Into The Abyss

While researching several death row cases with the mind of creating a film around capital punishment in the US, Herzog stumbled across a story he couldn’t forget. Michael James Perry And Jason Burkett were teenagers when they were convicted of murdering three people in order to steal a car, and though Burkett received life in prison (with the possibility of parole in 2041), Perry was sentenced to receive the death penalty.

Divided into six parts, Herzog starts his documentary with the crime itself; presumably to give his audience the same introduction to the case that he experienced. While many of us will happily watch crime procedurals such as CSI without batting an eyelid, the crime scene footage Herzog includes is truly haunting, accompanied by ominous background music and an account of the events by one of the policemen who worked on the case.

This is not a whodunit, however. Herzog’s previous feature, Cave of Forgotten Dreams, was a spectacular 3D adventure exploring the Chauvet Cave in southern France, and though his latest offering tackles a very different subject, it still bears Herzog’s unique stamp – his drive for the relationships within the facts. Once the crime has been established, Herzog is much more interested in the people involved. Unlike Cave of Forgotten Dreams or Grizzly Man however, Herzog’s presence is felt only in the questions he asks his interviewees. There is no philosophical voiceover, only his voice off-screen as he talks to the people involved.

Although he makes it clear at the beginning during his conversation with a death row chaplain that he strongly opposes capital punishment, it is not a didactic film. You know his position, it informs his questioning, but he does not preach to his audience. He is simply trying to discover the effects of crime and its consequences on the people involved.

Herzog has the gift of conversation and of finding the truth in people. Through the back and forth between him and his interviewees he is able to get to the heart of his subjects, not only by asking direct questions, but also by taking things in a completely different direction. He allows Perry to reminisce about being attacked by monkeys while on a canoeing trip in his youth, and he asks the death row chaplain to describe an encounter with a squirrel on the golf course, something which moves the chaplain to tears. But this is not a tale filled with darkness; there are frequent, odd glimpses of humour that might seem to some to be out of place, but as Herzog said in the Q&A after the screening,” life is full of tragedy and humour running side by side”. The humour is not tasteless or crude, but emerges from the situations and the people that we meet.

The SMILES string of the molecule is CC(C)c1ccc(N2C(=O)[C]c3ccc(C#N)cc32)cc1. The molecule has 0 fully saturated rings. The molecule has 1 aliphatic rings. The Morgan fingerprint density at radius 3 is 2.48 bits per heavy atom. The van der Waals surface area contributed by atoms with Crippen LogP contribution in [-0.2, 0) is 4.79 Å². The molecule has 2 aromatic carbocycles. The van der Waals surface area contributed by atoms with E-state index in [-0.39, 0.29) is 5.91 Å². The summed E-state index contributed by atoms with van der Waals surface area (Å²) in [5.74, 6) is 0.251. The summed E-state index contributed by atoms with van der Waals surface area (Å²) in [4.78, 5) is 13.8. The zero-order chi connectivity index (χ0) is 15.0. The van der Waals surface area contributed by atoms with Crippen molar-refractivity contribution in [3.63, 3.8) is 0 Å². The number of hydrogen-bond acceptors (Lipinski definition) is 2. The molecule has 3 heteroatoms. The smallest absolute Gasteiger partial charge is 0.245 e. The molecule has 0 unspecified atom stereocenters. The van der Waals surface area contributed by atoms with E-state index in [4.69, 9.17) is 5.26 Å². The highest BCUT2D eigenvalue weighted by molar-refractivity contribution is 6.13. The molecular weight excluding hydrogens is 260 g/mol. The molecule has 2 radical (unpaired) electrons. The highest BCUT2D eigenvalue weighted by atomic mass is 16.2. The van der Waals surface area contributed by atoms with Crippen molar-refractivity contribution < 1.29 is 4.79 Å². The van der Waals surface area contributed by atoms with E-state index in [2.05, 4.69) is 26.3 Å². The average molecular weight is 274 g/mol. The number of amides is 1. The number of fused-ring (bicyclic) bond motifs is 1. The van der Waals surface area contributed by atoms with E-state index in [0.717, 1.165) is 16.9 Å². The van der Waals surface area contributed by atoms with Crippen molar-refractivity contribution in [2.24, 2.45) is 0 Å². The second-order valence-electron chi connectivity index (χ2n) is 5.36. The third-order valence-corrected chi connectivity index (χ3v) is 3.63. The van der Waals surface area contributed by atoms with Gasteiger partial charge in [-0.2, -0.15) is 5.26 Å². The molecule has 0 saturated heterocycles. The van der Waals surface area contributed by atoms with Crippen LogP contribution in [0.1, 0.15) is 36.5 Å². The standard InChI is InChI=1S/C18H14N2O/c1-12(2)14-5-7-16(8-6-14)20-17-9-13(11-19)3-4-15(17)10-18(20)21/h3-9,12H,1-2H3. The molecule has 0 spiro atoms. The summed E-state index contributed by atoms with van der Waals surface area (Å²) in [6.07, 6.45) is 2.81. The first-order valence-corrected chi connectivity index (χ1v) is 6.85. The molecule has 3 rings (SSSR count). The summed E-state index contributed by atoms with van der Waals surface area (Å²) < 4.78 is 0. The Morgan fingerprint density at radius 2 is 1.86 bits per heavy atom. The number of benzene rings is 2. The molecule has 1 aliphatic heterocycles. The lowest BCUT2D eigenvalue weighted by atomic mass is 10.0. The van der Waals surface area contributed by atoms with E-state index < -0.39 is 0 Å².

The film is dedicated to the families of the victims of crime, but what Herzog’s film does brilliantly is show how wide-reaching the effects of crime and its consequences truly are. Even people we meet only briefly have been affected by Perry and Burkett’s actions, and no doubt there will be many more once this film is on general release. It is an intense, moving and powerful film, that only serves to confirm that Herzog is one of the best film-makers of his generation.

About The Author

Hannah graduated in September 2010 with a Masters in Film and Literature, which is lucky because all she really wants to do is watch films and write about them. At university she was Film and TV Editor, then Deputy Arts Editor of The Yorker, the university's online publication. Don't judge her for the fact that her favourite film is 'The Sound of Music', as she's open to pretty much anything. Now a freelance film journalist, she maintains her own blog and is happy to receive any enquiries about her work.